Of course, sound quality is only half the equation with gaming headsets. A good microphone is just as important for multiplayer communication. While I wouldn‘t recommend the Cloud Stinger Core‘s mic for anything beyond gaming, it handles voice chat extremely well.

The unidirectional, noise-cancelling mic did an excellent job blocking out background noise and focusing on my voice, even when using my mechanical keyboard right next to it. Teammates reported that my voice came through loud and clear with no distortion or clipping even at high volumes. The convenient flip-to-mute function works well and makes it easy to quickly cut your mic when needed.

HyperX claims the Cloud Stinger Core Wireless can last up to 17 hours on a single charge. In my experience, that number is pretty accurate for mixed usage including games and music at 50% volume. Heavier use at max volume will drain the battery faster, but you can still easily get 10+ hours which is more than enough for a full day of gaming. And when you do need to recharge, it only takes around 3 hours to go from empty to full.

The 2.4GHz wireless connection provided stable, lag-free audio across my 1100 sq. ft. apartment. Using the USB-C dongle, I never once experienced a dropped connection or audio cutout even with multiple walls between the headset and receiver. The 20-meter range should be more than enough for the vast majority of gaming setups.

One downside of the Cloud Stinger Core is the lack of Bluetooth connectivity. It would have been nice to pair the headset with my phone for on-the-go music listening, but the lack of Bluetooth helps keep the cost and weight down. For PC and PlayStation gamers, the USB dongle is really all you need.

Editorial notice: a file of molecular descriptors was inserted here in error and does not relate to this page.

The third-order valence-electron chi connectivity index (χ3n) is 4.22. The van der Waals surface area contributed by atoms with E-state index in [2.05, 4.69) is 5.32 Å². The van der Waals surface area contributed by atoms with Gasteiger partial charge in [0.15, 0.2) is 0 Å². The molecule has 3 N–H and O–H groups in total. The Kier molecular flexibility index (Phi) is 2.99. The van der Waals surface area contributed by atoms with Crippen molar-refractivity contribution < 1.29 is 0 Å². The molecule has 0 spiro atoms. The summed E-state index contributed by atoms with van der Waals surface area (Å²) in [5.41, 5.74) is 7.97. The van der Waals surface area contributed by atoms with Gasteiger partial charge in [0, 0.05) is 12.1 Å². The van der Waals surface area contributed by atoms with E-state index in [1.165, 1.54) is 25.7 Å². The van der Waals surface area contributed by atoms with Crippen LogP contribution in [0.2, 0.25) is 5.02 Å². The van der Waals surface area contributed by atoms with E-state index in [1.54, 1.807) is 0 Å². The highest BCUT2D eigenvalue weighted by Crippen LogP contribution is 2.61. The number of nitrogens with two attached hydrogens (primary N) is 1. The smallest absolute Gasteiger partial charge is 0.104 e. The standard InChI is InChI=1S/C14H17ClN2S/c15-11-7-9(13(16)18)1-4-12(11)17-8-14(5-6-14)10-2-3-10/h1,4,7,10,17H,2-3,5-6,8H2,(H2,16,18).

The headset works with PC, PlayStation 4/5, and Nintendo Switch in docked mode. Xbox consoles are notably absent from that list since the headset doesn‘t support Microsoft‘s proprietary Xbox Wireless protocol. The USB-C dongle is much appreciated for connecting to a modern gaming laptop or Switch, though I do wish HyperX had included a USB-A adapter in the box for desktop use.

From a software perspective, the Cloud Stinger Core Wireless works with the HyperX Ngenuity app on Windows. The app is very basic, only allowing you to toggle the 7.1 surround sound on and off. There are no EQ presets or microphone settings to play with. Honestly, the headset sounds great out of the box so I didn‘t mind the lack of customization. But if you‘re someone who likes to tinker with audio profiles, this might be a dealbreaker.

So where does that leave us? At an MSRP of $79.99, the HyperX Cloud Stinger Core Wireless is an absolute steal. You‘d be hard pressed to find another wireless gaming headset that offers this combination of audio quality, comfort, and features at this price point. Yes, you can get slightly better sound and build quality by spending more on something like the SteelSeries Arctis 7 or Razer BlackShark V2 Pro, but for most gamers, I think the Cloud Stinger Core hits the sweet spot of price and performance.

The 7.1 virtual surround sound and lightweight, comfortable design are standout features. Audiophiles may be left wanting a bit more detail and soundstage, and those with large heads may find the ear cups too shallow, but those are about the only caveats I can think of. Battery life is good but not class leading, the lack of Bluetooth limits mobile use, and Xbox gamers will need to look elsewhere. But if you game primarily on PC or PlayStation and want a affordable, high-quality wireless headset, the HyperX Cloud Stinger Core absolutely deserves your consideration.

I hope this in-depth review has helped you decide if the HyperX Cloud Stinger Core Wireless is the right gaming headset for you. Let me know in the comments what you think of the headset and what other gaming audio products you‘d like to see me review next. Thanks for reading!